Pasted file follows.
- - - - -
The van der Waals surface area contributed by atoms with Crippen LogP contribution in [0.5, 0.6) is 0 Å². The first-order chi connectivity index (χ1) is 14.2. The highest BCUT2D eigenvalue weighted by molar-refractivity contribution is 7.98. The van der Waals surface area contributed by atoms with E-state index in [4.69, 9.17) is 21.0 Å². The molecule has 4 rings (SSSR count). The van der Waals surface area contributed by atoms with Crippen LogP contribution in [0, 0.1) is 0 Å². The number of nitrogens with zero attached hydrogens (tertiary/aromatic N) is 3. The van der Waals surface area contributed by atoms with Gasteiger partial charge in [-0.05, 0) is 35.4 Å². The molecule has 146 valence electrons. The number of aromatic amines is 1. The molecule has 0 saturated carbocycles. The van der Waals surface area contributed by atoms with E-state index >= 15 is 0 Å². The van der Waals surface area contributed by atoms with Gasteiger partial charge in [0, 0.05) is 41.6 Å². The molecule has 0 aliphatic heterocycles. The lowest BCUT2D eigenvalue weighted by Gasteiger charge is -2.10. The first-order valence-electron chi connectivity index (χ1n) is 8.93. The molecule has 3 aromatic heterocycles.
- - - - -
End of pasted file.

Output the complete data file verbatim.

The van der Waals surface area contributed by atoms with Crippen LogP contribution in [0.5, 0.6) is 0 Å². The first-order chi connectivity index (χ1) is 14.2. The highest BCUT2D eigenvalue weighted by molar-refractivity contribution is 7.98. The van der Waals surface area contributed by atoms with E-state index in [4.69, 9.17) is 21.0 Å². The molecule has 4 rings (SSSR count). The van der Waals surface area contributed by atoms with Crippen LogP contribution in [0, 0.1) is 0 Å². The number of nitrogens with zero attached hydrogens (tertiary/aromatic N) is 3. The van der Waals surface area contributed by atoms with Gasteiger partial charge in [-0.05, 0) is 35.4 Å². The molecule has 146 valence electrons. The number of aromatic amines is 1. The molecule has 0 saturated carbocycles. The van der Waals surface area contributed by atoms with E-state index >= 15 is 0 Å². The van der Waals surface area contributed by atoms with Gasteiger partial charge in [0, 0.05) is 41.6 Å². The molecule has 0 aliphatic heterocycles. The lowest BCUT2D eigenvalue weighted by Gasteiger charge is -2.10. The first-order valence-electron chi connectivity index (χ1n) is 8.93. The molecule has 3 aromatic heterocycles.